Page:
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Author Davies, T.W.; Smyth, T. url  doi
openurl 
  Title Why artificial light at night should be a focus for global change research in the 21st century Type Journal Article
  Year 2018 Publication Global Change Biology Abbreviated Journal Glob Chang Biol  
  Volume 24 Issue 3 Pages (down) 872-882  
  Keywords Commentary; Animals; Plants  
  Abstract The environmental impacts of artificial light at night have been a rapidly growing field of global change science in recent years. Yet, light pollution has not achieved parity with other global change phenomena in the level of concern and interest it receives from the scientific community, government and nongovernmental organizations. This is despite the globally widespread, expanding and changing nature of night-time lighting and the immediacy, severity and phylogenetic breath of its impacts. In this opinion piece, we evidence 10 reasons why artificial light at night should be a focus for global change research in the 21st century. Our reasons extend beyond those concerned principally with the environment, to also include impacts on human health, culture and biodiversity conservation more generally. We conclude that the growing use of night-time lighting will continue to raise numerous ecological, human health and cultural issues, but that opportunities exist to mitigate its impacts by combining novel technologies with sound scientific evidence. The potential gains from appropriate management extend far beyond those for the environment, indeed it may play a key role in transitioning towards a more sustainable society.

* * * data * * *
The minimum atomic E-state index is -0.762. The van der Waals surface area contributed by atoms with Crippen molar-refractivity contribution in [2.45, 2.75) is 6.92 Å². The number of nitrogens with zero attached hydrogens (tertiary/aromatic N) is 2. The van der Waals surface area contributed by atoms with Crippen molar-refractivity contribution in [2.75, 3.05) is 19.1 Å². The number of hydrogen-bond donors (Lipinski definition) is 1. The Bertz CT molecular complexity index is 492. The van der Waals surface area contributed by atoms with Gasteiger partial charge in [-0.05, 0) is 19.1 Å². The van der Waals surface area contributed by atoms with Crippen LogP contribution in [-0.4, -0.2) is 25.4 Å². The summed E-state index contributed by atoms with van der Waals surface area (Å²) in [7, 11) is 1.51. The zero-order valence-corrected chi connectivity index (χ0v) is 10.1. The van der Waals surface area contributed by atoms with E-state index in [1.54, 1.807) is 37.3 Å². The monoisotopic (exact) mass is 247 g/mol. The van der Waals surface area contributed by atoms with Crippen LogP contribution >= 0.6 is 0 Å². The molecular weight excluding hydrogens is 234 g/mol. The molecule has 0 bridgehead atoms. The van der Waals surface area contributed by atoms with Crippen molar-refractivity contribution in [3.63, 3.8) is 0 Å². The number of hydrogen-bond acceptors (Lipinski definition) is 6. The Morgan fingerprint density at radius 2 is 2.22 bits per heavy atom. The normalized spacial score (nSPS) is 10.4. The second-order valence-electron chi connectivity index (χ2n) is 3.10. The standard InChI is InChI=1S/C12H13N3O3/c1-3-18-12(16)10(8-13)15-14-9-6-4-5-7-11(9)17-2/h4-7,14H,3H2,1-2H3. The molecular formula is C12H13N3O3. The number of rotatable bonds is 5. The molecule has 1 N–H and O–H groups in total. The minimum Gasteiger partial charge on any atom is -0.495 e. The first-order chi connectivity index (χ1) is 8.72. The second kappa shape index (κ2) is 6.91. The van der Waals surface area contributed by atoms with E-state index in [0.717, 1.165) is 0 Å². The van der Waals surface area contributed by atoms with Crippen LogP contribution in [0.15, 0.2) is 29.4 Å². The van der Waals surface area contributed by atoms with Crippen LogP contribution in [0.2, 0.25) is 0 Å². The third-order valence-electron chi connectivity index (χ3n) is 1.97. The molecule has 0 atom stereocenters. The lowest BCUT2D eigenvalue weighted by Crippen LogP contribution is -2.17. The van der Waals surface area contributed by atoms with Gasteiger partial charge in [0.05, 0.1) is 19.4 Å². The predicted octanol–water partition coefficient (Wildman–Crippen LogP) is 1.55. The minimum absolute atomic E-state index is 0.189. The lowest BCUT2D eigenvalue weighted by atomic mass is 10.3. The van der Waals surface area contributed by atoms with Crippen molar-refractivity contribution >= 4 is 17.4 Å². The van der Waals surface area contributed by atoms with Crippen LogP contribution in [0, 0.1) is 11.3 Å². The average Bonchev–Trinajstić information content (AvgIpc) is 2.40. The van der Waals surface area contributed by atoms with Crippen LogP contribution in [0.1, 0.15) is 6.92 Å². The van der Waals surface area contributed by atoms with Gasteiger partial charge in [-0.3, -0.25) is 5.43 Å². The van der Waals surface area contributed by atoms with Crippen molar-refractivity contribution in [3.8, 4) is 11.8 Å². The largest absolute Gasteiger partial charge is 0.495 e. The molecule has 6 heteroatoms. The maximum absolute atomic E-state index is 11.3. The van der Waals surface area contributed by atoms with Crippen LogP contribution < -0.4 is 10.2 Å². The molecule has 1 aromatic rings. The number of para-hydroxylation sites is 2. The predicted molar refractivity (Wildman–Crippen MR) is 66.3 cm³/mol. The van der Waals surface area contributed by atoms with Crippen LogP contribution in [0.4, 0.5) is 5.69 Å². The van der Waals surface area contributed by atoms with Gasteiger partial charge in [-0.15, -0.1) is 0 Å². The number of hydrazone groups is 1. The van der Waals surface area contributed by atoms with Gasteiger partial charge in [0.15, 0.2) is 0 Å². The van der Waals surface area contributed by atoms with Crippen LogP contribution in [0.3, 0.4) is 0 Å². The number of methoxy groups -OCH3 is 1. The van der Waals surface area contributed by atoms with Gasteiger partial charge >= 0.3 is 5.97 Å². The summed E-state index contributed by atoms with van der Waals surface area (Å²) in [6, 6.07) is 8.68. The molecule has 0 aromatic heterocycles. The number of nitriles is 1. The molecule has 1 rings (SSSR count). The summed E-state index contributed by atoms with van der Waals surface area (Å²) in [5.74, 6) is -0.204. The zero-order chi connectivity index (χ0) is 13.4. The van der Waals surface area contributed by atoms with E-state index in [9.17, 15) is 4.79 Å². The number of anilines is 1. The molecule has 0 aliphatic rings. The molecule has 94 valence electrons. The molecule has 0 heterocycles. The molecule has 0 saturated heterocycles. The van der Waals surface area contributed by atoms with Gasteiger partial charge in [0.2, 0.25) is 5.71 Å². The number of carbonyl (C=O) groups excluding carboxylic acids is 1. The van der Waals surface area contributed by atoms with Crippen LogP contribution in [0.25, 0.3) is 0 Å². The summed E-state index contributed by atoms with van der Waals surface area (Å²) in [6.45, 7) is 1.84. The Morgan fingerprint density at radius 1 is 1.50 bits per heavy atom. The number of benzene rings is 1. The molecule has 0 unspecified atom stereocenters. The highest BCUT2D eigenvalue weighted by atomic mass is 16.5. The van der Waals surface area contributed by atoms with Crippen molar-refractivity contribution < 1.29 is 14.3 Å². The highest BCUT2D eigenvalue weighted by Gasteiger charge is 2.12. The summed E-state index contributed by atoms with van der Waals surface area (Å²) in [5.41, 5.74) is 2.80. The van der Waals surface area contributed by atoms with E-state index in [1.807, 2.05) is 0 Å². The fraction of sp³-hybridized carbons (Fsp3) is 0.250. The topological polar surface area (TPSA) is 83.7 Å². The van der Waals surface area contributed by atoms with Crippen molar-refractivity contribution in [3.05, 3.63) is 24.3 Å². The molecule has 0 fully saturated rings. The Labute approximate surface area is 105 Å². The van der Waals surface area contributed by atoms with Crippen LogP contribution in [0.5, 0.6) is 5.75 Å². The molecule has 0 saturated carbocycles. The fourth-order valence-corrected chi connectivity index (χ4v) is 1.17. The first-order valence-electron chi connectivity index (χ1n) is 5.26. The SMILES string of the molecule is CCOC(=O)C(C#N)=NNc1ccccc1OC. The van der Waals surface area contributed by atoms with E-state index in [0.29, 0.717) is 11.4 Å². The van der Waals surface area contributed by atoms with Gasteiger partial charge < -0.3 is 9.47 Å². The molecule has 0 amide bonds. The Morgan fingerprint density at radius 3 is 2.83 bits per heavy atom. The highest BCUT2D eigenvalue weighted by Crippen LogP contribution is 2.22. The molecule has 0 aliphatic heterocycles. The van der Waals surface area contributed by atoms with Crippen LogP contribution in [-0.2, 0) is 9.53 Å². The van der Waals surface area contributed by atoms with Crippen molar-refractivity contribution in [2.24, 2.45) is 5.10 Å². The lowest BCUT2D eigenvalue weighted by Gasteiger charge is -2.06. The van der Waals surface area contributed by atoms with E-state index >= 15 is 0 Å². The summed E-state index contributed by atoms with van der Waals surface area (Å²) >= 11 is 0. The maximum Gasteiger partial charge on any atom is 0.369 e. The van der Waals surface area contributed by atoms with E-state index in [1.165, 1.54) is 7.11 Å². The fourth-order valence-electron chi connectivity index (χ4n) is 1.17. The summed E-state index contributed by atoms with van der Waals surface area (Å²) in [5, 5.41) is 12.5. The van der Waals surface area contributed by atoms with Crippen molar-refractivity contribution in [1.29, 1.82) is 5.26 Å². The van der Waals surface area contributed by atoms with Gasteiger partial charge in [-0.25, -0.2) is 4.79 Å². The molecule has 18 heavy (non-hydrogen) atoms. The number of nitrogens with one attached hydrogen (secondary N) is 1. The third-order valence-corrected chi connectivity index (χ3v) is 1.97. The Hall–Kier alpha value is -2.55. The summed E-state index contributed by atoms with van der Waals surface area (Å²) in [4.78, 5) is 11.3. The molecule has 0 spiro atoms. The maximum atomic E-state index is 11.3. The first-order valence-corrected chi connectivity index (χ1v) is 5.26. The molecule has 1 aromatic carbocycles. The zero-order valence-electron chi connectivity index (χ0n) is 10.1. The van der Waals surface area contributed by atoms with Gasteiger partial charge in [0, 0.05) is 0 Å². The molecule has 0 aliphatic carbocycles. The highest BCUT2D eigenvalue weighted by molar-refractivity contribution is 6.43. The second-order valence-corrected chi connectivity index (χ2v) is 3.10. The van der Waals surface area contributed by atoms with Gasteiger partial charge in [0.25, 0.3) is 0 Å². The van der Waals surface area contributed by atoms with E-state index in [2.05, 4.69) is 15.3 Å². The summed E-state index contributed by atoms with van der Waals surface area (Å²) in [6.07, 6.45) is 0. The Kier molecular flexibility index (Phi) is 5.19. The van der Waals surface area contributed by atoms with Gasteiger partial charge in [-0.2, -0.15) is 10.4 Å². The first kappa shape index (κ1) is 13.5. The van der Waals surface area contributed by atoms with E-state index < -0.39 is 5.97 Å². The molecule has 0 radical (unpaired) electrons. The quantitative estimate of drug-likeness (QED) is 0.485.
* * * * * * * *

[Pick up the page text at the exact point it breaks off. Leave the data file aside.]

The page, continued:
Address Plymouth Marine Laboratory, Plymouth, Devon, UK  
  Corporate Author Thesis  
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  Language English Summary Language Original Title  
  Series Editor Series Title Abbreviated Series Title  
  Series Volume Series Issue Edition  
  ISSN 1354-1013 ISBN Medium  
  Area Expedition Conference  
  Notes PMID:29124824 Approved no  
  Call Number GFZ @ kyba @ Serial 2054  
Permanent link to this record
 

 
Author Li, X.; Liu, S.; Jendryke, M.; Li, D.; Wu, C. url  doi
openurl 
  Title Night-Time Light Dynamics during the Iraqi Civil War Type Journal Article